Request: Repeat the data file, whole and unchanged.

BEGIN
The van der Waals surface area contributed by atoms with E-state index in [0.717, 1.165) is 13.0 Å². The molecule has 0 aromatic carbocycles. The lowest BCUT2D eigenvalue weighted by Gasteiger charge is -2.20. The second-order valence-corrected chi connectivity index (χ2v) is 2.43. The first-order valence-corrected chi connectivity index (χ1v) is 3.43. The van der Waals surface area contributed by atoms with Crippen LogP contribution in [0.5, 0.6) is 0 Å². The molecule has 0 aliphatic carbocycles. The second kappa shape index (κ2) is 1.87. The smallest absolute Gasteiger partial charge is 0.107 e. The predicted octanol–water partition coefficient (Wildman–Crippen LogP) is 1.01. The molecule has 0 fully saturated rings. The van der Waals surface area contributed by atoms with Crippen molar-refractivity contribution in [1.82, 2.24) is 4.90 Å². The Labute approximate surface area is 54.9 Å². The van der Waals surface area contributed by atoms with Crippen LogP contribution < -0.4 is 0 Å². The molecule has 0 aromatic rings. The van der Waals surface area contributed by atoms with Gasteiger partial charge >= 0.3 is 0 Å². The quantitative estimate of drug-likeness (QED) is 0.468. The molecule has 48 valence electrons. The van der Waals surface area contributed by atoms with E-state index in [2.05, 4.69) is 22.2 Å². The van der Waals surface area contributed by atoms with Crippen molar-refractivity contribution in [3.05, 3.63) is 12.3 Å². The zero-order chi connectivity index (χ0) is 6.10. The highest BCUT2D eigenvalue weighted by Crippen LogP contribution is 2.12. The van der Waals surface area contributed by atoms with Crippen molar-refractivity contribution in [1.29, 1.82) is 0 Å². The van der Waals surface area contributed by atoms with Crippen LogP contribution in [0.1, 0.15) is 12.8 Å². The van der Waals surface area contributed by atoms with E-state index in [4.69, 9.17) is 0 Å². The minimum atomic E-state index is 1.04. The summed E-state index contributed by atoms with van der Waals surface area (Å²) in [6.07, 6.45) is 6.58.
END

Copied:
The van der Waals surface area contributed by atoms with E-state index in [0.717, 1.165) is 13.0 Å². The molecule has 0 aromatic carbocycles. The lowest BCUT2D eigenvalue weighted by Gasteiger charge is -2.20. The second-order valence-corrected chi connectivity index (χ2v) is 2.43. The first-order valence-corrected chi connectivity index (χ1v) is 3.43. The van der Waals surface area contributed by atoms with Crippen LogP contribution in [0.5, 0.6) is 0 Å². The molecule has 0 aliphatic carbocycles. The second kappa shape index (κ2) is 1.87. The smallest absolute Gasteiger partial charge is 0.107 e. The predicted octanol–water partition coefficient (Wildman–Crippen LogP) is 1.01. The molecule has 0 fully saturated rings. The van der Waals surface area contributed by atoms with Crippen molar-refractivity contribution in [1.82, 2.24) is 4.90 Å². The Labute approximate surface area is 54.9 Å². The van der Waals surface area contributed by atoms with Crippen LogP contribution < -0.4 is 0 Å². The molecule has 0 aromatic rings. The van der Waals surface area contributed by atoms with Gasteiger partial charge >= 0.3 is 0 Å². The quantitative estimate of drug-likeness (QED) is 0.468. The molecule has 48 valence electrons. The van der Waals surface area contributed by atoms with E-state index in [2.05, 4.69) is 22.2 Å². The van der Waals surface area contributed by atoms with Crippen molar-refractivity contribution in [3.05, 3.63) is 12.3 Å². The zero-order chi connectivity index (χ0) is 6.10. The highest BCUT2D eigenvalue weighted by Crippen LogP contribution is 2.12. The van der Waals surface area contributed by atoms with Crippen molar-refractivity contribution in [1.29, 1.82) is 0 Å². The van der Waals surface area contributed by atoms with Crippen LogP contribution in [0.1, 0.15) is 12.8 Å². The van der Waals surface area contributed by atoms with E-state index in [4.69, 9.17) is 0 Å². The minimum atomic E-state index is 1.04. The summed E-state index contributed by atoms with van der Waals surface area (Å²) in [6.07, 6.45) is 6.58.